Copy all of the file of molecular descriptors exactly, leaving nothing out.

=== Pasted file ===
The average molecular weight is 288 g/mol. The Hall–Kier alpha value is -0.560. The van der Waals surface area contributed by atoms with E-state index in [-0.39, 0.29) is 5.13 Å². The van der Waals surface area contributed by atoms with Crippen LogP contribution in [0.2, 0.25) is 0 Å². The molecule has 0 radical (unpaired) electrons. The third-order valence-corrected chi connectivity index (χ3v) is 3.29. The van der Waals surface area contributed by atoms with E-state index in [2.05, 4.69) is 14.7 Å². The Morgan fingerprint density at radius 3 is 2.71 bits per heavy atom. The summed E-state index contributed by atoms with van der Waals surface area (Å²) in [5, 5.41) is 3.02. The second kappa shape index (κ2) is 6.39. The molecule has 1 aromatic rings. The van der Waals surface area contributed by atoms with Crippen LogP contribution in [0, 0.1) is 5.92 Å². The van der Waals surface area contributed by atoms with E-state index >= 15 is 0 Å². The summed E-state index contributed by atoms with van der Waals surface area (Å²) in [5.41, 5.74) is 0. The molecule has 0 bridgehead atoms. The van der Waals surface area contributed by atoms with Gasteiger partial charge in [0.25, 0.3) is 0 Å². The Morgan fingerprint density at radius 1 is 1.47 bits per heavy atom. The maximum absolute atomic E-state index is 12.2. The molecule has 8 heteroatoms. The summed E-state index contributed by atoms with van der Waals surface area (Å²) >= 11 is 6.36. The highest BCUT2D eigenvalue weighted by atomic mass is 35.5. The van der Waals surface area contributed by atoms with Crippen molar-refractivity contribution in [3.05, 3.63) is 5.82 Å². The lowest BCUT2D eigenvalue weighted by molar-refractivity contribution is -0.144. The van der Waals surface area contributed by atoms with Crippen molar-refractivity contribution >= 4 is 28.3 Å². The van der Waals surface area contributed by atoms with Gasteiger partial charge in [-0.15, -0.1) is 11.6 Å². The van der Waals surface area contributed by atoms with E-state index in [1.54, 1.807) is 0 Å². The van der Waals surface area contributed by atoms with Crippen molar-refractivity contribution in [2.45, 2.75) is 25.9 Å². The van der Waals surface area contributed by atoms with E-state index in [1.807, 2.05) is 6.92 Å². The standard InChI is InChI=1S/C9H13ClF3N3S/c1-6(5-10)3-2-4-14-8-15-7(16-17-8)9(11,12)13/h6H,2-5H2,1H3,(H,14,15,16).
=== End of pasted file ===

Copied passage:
The average molecular weight is 288 g/mol. The Hall–Kier alpha value is -0.560. The van der Waals surface area contributed by atoms with E-state index in [-0.39, 0.29) is 5.13 Å². The van der Waals surface area contributed by atoms with Crippen LogP contribution in [0.2, 0.25) is 0 Å². The molecule has 0 radical (unpaired) electrons. The third-order valence-corrected chi connectivity index (χ3v) is 3.29. The van der Waals surface area contributed by atoms with E-state index in [2.05, 4.69) is 14.7 Å². The Morgan fingerprint density at radius 3 is 2.71 bits per heavy atom. The summed E-state index contributed by atoms with van der Waals surface area (Å²) in [5, 5.41) is 3.02. The second kappa shape index (κ2) is 6.39. The molecule has 1 aromatic rings. The van der Waals surface area contributed by atoms with Crippen LogP contribution in [0, 0.1) is 5.92 Å². The van der Waals surface area contributed by atoms with E-state index >= 15 is 0 Å². The summed E-state index contributed by atoms with van der Waals surface area (Å²) in [5.41, 5.74) is 0. The molecule has 0 bridgehead atoms. The van der Waals surface area contributed by atoms with Gasteiger partial charge in [0.25, 0.3) is 0 Å². The Morgan fingerprint density at radius 1 is 1.47 bits per heavy atom. The maximum absolute atomic E-state index is 12.2. The molecule has 8 heteroatoms. The summed E-state index contributed by atoms with van der Waals surface area (Å²) >= 11 is 6.36. The highest BCUT2D eigenvalue weighted by atomic mass is 35.5. The van der Waals surface area contributed by atoms with Crippen molar-refractivity contribution in [3.05, 3.63) is 5.82 Å². The lowest BCUT2D eigenvalue weighted by molar-refractivity contribution is -0.144. The van der Waals surface area contributed by atoms with Crippen molar-refractivity contribution >= 4 is 28.3 Å². The van der Waals surface area contributed by atoms with Gasteiger partial charge in [-0.15, -0.1) is 11.6 Å². The van der Waals surface area contributed by atoms with E-state index in [1.54, 1.807) is 0 Å². The van der Waals surface area contributed by atoms with Crippen molar-refractivity contribution in [2.45, 2.75) is 25.9 Å². The van der Waals surface area contributed by atoms with E-state index in [1.807, 2.05) is 6.92 Å². The standard InChI is InChI=1S/C9H13ClF3N3S/c1-6(5-10)3-2-4-14-8-15-7(16-17-8)9(11,12)13/h6H,2-5H2,1H3,(H,14,15,16).